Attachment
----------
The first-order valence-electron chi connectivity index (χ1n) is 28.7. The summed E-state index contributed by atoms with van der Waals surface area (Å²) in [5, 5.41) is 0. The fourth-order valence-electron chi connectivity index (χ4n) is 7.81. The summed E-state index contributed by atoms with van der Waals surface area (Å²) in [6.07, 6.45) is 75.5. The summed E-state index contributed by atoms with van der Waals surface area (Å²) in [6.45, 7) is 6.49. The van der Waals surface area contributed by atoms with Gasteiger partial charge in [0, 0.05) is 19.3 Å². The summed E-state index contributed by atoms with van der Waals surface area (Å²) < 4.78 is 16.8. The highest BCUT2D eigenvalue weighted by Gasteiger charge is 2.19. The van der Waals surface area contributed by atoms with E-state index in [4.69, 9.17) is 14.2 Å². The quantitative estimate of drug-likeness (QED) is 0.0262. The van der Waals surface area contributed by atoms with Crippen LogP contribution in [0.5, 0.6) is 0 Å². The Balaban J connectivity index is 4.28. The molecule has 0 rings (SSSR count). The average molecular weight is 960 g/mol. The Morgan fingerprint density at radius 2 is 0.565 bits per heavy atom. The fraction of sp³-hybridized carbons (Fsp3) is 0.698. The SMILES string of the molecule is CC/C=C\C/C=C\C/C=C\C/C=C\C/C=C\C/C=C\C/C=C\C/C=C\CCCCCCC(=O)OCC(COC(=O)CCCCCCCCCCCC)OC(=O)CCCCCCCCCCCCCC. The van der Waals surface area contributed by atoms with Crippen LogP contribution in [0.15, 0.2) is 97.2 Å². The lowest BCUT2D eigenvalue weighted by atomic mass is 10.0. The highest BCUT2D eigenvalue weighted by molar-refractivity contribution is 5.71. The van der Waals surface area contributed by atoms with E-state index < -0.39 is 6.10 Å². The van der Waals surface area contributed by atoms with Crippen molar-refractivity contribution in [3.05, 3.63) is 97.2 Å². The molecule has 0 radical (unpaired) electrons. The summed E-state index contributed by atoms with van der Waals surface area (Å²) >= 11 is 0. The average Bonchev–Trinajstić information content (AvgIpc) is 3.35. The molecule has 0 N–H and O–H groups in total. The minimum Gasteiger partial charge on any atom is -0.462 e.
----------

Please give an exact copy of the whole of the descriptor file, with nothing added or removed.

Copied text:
The first-order valence-electron chi connectivity index (χ1n) is 28.7. The summed E-state index contributed by atoms with van der Waals surface area (Å²) in [5, 5.41) is 0. The fourth-order valence-electron chi connectivity index (χ4n) is 7.81. The summed E-state index contributed by atoms with van der Waals surface area (Å²) in [6.07, 6.45) is 75.5. The summed E-state index contributed by atoms with van der Waals surface area (Å²) in [6.45, 7) is 6.49. The van der Waals surface area contributed by atoms with Gasteiger partial charge in [0, 0.05) is 19.3 Å². The summed E-state index contributed by atoms with van der Waals surface area (Å²) < 4.78 is 16.8. The highest BCUT2D eigenvalue weighted by Gasteiger charge is 2.19. The van der Waals surface area contributed by atoms with E-state index in [4.69, 9.17) is 14.2 Å². The quantitative estimate of drug-likeness (QED) is 0.0262. The van der Waals surface area contributed by atoms with Crippen LogP contribution in [0.5, 0.6) is 0 Å². The Balaban J connectivity index is 4.28. The molecule has 0 rings (SSSR count). The average molecular weight is 960 g/mol. The Morgan fingerprint density at radius 2 is 0.565 bits per heavy atom. The fraction of sp³-hybridized carbons (Fsp3) is 0.698. The SMILES string of the molecule is CC/C=C\C/C=C\C/C=C\C/C=C\C/C=C\C/C=C\C/C=C\C/C=C\CCCCCCC(=O)OCC(COC(=O)CCCCCCCCCCCC)OC(=O)CCCCCCCCCCCCCC. The van der Waals surface area contributed by atoms with Crippen LogP contribution in [0.15, 0.2) is 97.2 Å². The lowest BCUT2D eigenvalue weighted by atomic mass is 10.0. The highest BCUT2D eigenvalue weighted by molar-refractivity contribution is 5.71. The van der Waals surface area contributed by atoms with E-state index < -0.39 is 6.10 Å². The van der Waals surface area contributed by atoms with Crippen molar-refractivity contribution in [3.05, 3.63) is 97.2 Å². The molecule has 0 radical (unpaired) electrons. The summed E-state index contributed by atoms with van der Waals surface area (Å²) >= 11 is 0. The average Bonchev–Trinajstić information content (AvgIpc) is 3.35. The molecule has 0 N–H and O–H groups in total. The minimum Gasteiger partial charge on any atom is -0.462 e.